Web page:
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Speaking of Crystals, Check out the Specs on Times Square’s New Year’s Eve Ball

The views expressed are those of the author and are not necessarily those of Scientific American.


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Ball Dropping tomorrow in Times Square said to have more lights this year yet is more energy efficient

At the beginning of this week, my article on the science of Snow Crystals was published here on the Guest Blog. If you haven’t read it yet, you can check it out here. This weekend millions of eyes will be focused on another type of crystal.

In honor of New Year’s Eve, let’s switch gears from checking out crystals made by nature (snowflakes) and focus our attention on the spectacular Waterford crystals and lights adorning the Ball that will be dropping to mark the end of 2011 in NYC.

The tradition of the Ball dropping in New York’s Times Square dates back to 1907. The first ball used was made of iron and wood and had only 120 25W light bulbs on it, but check out…

…THE SPECS on this year’s ball:

BIG: The Geodesic sphere is 12 feet in diameter and weighs in at 11, 875 pounds. That is about “the length of an average SUV” and “the weight of four compact cars,” according Lighting Science Group Design Works who did the ball’s most recent makeover in 2008.

BRIGHT: 2,688 Waterford crystal triangles of various sizes, some with intricately carved facets, shapes and motifs with different themes like joy, love and friendship.

MORE COLORFUL THAN EVER: This year’s ball has 32,256 Philips Luxeon LEDs (three times more than last year). Philips Lighting says that its red, green, white and blue LED modules help to create a color palette of over 16 million colors and billions of color patterns.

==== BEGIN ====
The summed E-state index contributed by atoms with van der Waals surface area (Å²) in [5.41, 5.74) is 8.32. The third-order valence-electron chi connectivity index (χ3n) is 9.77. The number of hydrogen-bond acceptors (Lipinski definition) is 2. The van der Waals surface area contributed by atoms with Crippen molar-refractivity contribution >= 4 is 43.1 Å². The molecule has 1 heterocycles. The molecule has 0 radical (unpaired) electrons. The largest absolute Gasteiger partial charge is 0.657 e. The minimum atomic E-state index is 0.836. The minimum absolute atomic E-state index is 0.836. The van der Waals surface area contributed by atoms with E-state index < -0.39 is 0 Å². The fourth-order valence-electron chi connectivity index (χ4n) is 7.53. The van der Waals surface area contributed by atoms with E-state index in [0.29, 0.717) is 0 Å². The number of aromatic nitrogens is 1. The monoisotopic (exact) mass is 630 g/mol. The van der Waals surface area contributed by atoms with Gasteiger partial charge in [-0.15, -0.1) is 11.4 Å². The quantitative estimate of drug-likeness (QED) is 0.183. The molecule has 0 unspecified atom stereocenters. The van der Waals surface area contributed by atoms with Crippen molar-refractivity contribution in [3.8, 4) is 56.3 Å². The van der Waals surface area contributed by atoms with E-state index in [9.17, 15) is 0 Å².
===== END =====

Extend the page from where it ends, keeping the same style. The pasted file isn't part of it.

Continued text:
MORE ENERGY EFFICIENT than last year: According to the Times Square Alliance’s website this year’s ball is “10-20% more energy efficient than last year’s already energy-efficient Ball, consuming only the same amount of energy per hour as it would take to operate two traditional home ovens.”

So since it has been sort of a mild winter and we haven’t had a chance to see snow crystals drop from the New York City sky yet, we will at least be able to see that exquisitely luminous ball of white and colored crystals drop this Saturday night. And now you know some of the specs and science behind it. The science hidden in plain sight. Happy New Years, everyone!

Sources: Times Square Alliance and Lighting Science.

Photo Credit: (Energy Efficient in 2012) stock photo by Raja R/raja4u on stock xchng, Author pic by Erica Angiolillo

Cheryl Murphy About the Author: Cheryl G. Murphy is an optometrist and freelance science writer living and working in New York State. She began writing about vision science on her blog,Science Hidden in Plain Sight, in 2008. Links to her previous contributions to Scientific American’s guest blog can be found here. Follow her on Facebook or Twitter. Follow on Twitter @murphyod.

The views expressed are those of the author and are not necessarily those of Scientific American.






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